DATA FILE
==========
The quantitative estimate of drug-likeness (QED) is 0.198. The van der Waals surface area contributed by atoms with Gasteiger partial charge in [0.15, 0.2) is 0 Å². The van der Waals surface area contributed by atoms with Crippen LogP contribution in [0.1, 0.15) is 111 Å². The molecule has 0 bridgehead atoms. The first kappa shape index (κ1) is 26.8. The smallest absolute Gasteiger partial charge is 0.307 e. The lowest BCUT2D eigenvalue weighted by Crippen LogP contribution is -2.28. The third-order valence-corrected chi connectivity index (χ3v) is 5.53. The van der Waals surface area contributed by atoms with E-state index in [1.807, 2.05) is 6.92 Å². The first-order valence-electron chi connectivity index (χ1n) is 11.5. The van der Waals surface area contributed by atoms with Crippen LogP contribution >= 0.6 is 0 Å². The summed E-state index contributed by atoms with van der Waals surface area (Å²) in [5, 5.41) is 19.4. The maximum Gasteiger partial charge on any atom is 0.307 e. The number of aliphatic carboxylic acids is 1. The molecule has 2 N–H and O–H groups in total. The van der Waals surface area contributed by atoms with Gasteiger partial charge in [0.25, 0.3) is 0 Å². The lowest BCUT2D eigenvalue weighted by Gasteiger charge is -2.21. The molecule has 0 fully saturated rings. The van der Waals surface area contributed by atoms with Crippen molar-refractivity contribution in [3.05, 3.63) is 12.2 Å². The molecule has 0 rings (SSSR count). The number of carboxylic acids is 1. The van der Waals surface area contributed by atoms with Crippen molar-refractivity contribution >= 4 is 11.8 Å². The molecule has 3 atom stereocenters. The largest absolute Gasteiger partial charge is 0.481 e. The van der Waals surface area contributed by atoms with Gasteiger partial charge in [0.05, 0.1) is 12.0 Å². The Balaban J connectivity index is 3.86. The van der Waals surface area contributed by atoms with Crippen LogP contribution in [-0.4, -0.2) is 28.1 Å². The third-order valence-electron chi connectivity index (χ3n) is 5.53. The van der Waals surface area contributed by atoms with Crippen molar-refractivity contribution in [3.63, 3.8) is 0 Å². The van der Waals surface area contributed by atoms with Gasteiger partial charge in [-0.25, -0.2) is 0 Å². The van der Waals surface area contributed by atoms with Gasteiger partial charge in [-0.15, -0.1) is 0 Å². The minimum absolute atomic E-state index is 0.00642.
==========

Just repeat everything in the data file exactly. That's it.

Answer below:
The quantitative estimate of drug-likeness (QED) is 0.198. The van der Waals surface area contributed by atoms with Gasteiger partial charge in [0.15, 0.2) is 0 Å². The van der Waals surface area contributed by atoms with Crippen LogP contribution in [0.1, 0.15) is 111 Å². The molecule has 0 bridgehead atoms. The first kappa shape index (κ1) is 26.8. The smallest absolute Gasteiger partial charge is 0.307 e. The lowest BCUT2D eigenvalue weighted by Crippen LogP contribution is -2.28. The third-order valence-corrected chi connectivity index (χ3v) is 5.53. The van der Waals surface area contributed by atoms with E-state index in [1.807, 2.05) is 6.92 Å². The first-order valence-electron chi connectivity index (χ1n) is 11.5. The van der Waals surface area contributed by atoms with Crippen LogP contribution >= 0.6 is 0 Å². The summed E-state index contributed by atoms with van der Waals surface area (Å²) in [5, 5.41) is 19.4. The maximum Gasteiger partial charge on any atom is 0.307 e. The number of aliphatic carboxylic acids is 1. The molecule has 2 N–H and O–H groups in total. The van der Waals surface area contributed by atoms with Gasteiger partial charge in [0.25, 0.3) is 0 Å². The lowest BCUT2D eigenvalue weighted by Gasteiger charge is -2.21. The molecule has 0 fully saturated rings. The van der Waals surface area contributed by atoms with Crippen molar-refractivity contribution in [3.05, 3.63) is 12.2 Å². The molecule has 0 rings (SSSR count). The number of carboxylic acids is 1. The van der Waals surface area contributed by atoms with Crippen molar-refractivity contribution >= 4 is 11.8 Å². The molecule has 3 atom stereocenters. The largest absolute Gasteiger partial charge is 0.481 e. The van der Waals surface area contributed by atoms with Gasteiger partial charge in [0.05, 0.1) is 12.0 Å². The Balaban J connectivity index is 3.86. The van der Waals surface area contributed by atoms with Crippen LogP contribution in [-0.4, -0.2) is 28.1 Å². The third-order valence-electron chi connectivity index (χ3n) is 5.53. The van der Waals surface area contributed by atoms with Crippen molar-refractivity contribution in [3.63, 3.8) is 0 Å². The van der Waals surface area contributed by atoms with Gasteiger partial charge in [-0.25, -0.2) is 0 Å². The van der Waals surface area contributed by atoms with Gasteiger partial charge in [-0.15, -0.1) is 0 Å². The minimum absolute atomic E-state index is 0.00642.